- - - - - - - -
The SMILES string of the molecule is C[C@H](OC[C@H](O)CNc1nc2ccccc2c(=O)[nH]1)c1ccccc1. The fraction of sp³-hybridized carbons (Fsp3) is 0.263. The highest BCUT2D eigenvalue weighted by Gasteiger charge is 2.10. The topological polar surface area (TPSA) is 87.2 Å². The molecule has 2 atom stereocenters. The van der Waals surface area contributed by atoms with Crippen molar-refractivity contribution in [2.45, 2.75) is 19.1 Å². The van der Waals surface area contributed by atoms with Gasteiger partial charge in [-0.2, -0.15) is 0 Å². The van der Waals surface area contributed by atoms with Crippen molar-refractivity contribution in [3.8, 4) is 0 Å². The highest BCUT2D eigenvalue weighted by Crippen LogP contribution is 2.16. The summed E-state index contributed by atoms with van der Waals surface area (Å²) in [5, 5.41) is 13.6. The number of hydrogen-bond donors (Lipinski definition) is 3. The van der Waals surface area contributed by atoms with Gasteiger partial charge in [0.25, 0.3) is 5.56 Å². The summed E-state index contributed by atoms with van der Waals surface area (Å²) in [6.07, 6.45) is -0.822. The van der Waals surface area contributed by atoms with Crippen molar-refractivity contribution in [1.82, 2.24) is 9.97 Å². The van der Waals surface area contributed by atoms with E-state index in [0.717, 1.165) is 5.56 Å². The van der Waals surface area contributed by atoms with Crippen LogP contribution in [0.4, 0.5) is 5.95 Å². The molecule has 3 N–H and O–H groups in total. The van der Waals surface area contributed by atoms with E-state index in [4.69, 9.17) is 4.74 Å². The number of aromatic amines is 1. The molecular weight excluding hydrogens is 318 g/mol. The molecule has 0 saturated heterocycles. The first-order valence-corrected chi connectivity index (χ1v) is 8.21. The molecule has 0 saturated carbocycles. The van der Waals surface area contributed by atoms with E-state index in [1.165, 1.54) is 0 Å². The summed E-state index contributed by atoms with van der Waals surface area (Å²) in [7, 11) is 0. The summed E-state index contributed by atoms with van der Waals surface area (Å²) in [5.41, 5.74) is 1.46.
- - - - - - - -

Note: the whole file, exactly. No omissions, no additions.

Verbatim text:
The SMILES string of the molecule is C[C@H](OC[C@H](O)CNc1nc2ccccc2c(=O)[nH]1)c1ccccc1. The fraction of sp³-hybridized carbons (Fsp3) is 0.263. The highest BCUT2D eigenvalue weighted by Gasteiger charge is 2.10. The topological polar surface area (TPSA) is 87.2 Å². The molecule has 2 atom stereocenters. The van der Waals surface area contributed by atoms with Crippen molar-refractivity contribution in [2.45, 2.75) is 19.1 Å². The van der Waals surface area contributed by atoms with Gasteiger partial charge in [-0.2, -0.15) is 0 Å². The van der Waals surface area contributed by atoms with Crippen molar-refractivity contribution in [3.8, 4) is 0 Å². The highest BCUT2D eigenvalue weighted by Crippen LogP contribution is 2.16. The summed E-state index contributed by atoms with van der Waals surface area (Å²) in [5, 5.41) is 13.6. The number of hydrogen-bond donors (Lipinski definition) is 3. The van der Waals surface area contributed by atoms with Gasteiger partial charge in [0.25, 0.3) is 5.56 Å². The summed E-state index contributed by atoms with van der Waals surface area (Å²) in [6.07, 6.45) is -0.822. The van der Waals surface area contributed by atoms with Crippen molar-refractivity contribution in [1.82, 2.24) is 9.97 Å². The van der Waals surface area contributed by atoms with E-state index in [0.717, 1.165) is 5.56 Å². The van der Waals surface area contributed by atoms with Crippen LogP contribution in [0.4, 0.5) is 5.95 Å². The molecule has 3 N–H and O–H groups in total. The van der Waals surface area contributed by atoms with E-state index in [4.69, 9.17) is 4.74 Å². The number of aromatic amines is 1. The molecular weight excluding hydrogens is 318 g/mol. The molecule has 0 saturated heterocycles. The first-order valence-corrected chi connectivity index (χ1v) is 8.21. The molecule has 0 saturated carbocycles. The van der Waals surface area contributed by atoms with E-state index in [1.165, 1.54) is 0 Å². The summed E-state index contributed by atoms with van der Waals surface area (Å²) in [7, 11) is 0. The summed E-state index contributed by atoms with van der Waals surface area (Å²) in [5.41, 5.74) is 1.46.